Stashing Your First Eventedit

First, let’s test your Logstash installation by running the most basic Logstash pipeline.

A Logstash pipeline has two required elements, input and output, and one optional element, filter. The input plugins consume data from a source, the filter plugins modify the data as you specify, and the output plugins write the data to a destination.

static/images/basic_logstash_pipeline.png

To test your Logstash installation, run the most basic Logstash pipeline:

cd logstash-5.1.1
bin/logstash -e 'input { stdin { } } output { stdout {} }'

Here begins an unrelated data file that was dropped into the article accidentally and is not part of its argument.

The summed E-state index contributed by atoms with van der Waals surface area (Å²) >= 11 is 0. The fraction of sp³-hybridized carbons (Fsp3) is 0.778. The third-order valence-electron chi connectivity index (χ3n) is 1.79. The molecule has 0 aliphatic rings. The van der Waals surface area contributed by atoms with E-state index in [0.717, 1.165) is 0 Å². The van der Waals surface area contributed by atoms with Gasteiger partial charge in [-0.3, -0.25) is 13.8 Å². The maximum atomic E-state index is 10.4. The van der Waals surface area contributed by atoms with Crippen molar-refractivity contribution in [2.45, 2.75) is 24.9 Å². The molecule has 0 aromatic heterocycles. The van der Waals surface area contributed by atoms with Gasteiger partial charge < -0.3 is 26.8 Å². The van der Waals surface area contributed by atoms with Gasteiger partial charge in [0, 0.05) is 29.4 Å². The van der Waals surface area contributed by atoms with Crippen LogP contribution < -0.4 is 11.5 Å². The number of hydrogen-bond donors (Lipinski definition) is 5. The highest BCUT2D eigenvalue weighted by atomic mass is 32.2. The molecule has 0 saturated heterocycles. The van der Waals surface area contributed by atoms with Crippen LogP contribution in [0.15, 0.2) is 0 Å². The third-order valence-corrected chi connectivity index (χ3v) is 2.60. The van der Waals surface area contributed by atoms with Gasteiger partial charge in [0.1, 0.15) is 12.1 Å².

The -e flag enables you to specify a configuration directly from the command line. Specifying configurations at the command line lets you quickly test configurations without having to edit a file between iterations. The pipeline in the example takes input from the standard input, stdin, and moves that input to the standard output, stdout, in a structured format.

After starting Logstash, wait until you see "Pipeline main started" and then enter hello world at the command prompt:

hello world
2013-11-21T01:22:14.405+0000 0.0.0.0 hello world

Logstash adds timestamp and IP address information to the message. Exit Logstash by issuing a CTRL-D command in the shell where Logstash is running.

Congratulations! You’ve created and run a basic Logstash pipeline. Next, you learn how to create a more realistic pipeline.